“If I don’t get some cheese, I might develop a queso the blues.” – Murray’s Cheese Bar
Some friendships begin because of shared interests. Many of mine have begun over a love of all things food. However, what I remember about the first parts of this particular friendship was that Wisconsin cheddar arrived in my mailbox as a birthday gift. Which led to a lot of snacking and multiple grilled cheeses, and a year of hanging out with this awesome friend who also loves to eat, and really loves cheese.
On Friday, I met up with her at Murray’s Cheese Bar in the West Village (if you haven’t been, and you like cheese, make this the #1 priority on your to-do list). We decided to go all out and get a Cheesemonger’s Choice – eight cheeses (or meats, if you like) chosen by the cheesemonger. The cheesemonger is a lot like a sommelier – they recommend the best cheeses based on what you’re interested in. We were pretty open to trying just about everything, and that’s what we got! We started with fresh cheeses and worked our way up to a tangy blue cheese. Our cheesemonger was kind enough to write us up a very detailed list of what she had set out for us. I’ve included it at the bottom.
We asked her a lot about her job and what kind of training is needed to become a cheesemonger. Turns out, it’s something you can reach many different ways – through working in a kitchen, or learning by starting to work with cheese at a place like Murray’s Cheese Shop. This made me fantasize about a new career path. While unrealistic, it would be really delicious…and I imagine most days would be something like this.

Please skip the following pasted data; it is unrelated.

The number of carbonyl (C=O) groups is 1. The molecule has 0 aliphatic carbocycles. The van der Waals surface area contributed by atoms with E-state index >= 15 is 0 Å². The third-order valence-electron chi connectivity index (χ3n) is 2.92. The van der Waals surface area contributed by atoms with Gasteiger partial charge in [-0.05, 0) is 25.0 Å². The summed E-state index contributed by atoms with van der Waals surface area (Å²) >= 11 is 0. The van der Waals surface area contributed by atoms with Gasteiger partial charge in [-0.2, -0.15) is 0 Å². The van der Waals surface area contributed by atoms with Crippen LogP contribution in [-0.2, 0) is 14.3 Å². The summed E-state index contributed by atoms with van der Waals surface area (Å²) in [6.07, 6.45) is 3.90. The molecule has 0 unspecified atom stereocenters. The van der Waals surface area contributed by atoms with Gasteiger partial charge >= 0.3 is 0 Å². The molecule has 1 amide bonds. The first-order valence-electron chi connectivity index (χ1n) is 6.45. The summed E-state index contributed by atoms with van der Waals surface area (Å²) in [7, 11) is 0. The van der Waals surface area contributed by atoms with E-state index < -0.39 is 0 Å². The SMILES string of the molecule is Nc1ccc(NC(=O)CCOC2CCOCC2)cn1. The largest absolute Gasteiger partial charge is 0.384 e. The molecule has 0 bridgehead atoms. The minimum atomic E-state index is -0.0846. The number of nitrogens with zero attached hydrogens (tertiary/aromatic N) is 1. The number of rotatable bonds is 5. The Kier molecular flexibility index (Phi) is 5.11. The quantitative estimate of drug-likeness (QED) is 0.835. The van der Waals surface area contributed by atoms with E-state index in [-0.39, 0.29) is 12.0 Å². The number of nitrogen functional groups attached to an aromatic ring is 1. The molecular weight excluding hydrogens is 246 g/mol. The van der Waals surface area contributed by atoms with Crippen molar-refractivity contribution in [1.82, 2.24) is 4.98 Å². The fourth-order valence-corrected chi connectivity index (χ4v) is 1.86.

- La Tur (goat, sheep, cow), Italy, paired with raw clover honey (CO) – very soft and fresh (though not creamy), light
- St. Maure (goat), France, paired with raw aster honey (NY) – creamy cheese with an ashen rind
- Robiola Bosina (cow, sheep), Italy, paired with raspberry jam – soft and brie-like cheese
- Zimbro (raw sheep), Portugal, paired with black cherry jam – semi firm with an interesting flavor; the jam set it off nicely
- Flory’s Truckle (cow), Colorado, paired with chipotle carrots – firm with a hard rind, reminding me of pecorino
- Beaufort (raw cow), France, paired with French onion confit (Three Little Figs) – fruity and and a sort of meaty tang
- Vacherin Mont D’or (cow), France, paired with bread & butter pickles – super soft and creamy
- Persille de Rambouillet (goat), France, paired with salted caramel – very smooth; the caramel was a perfect pairing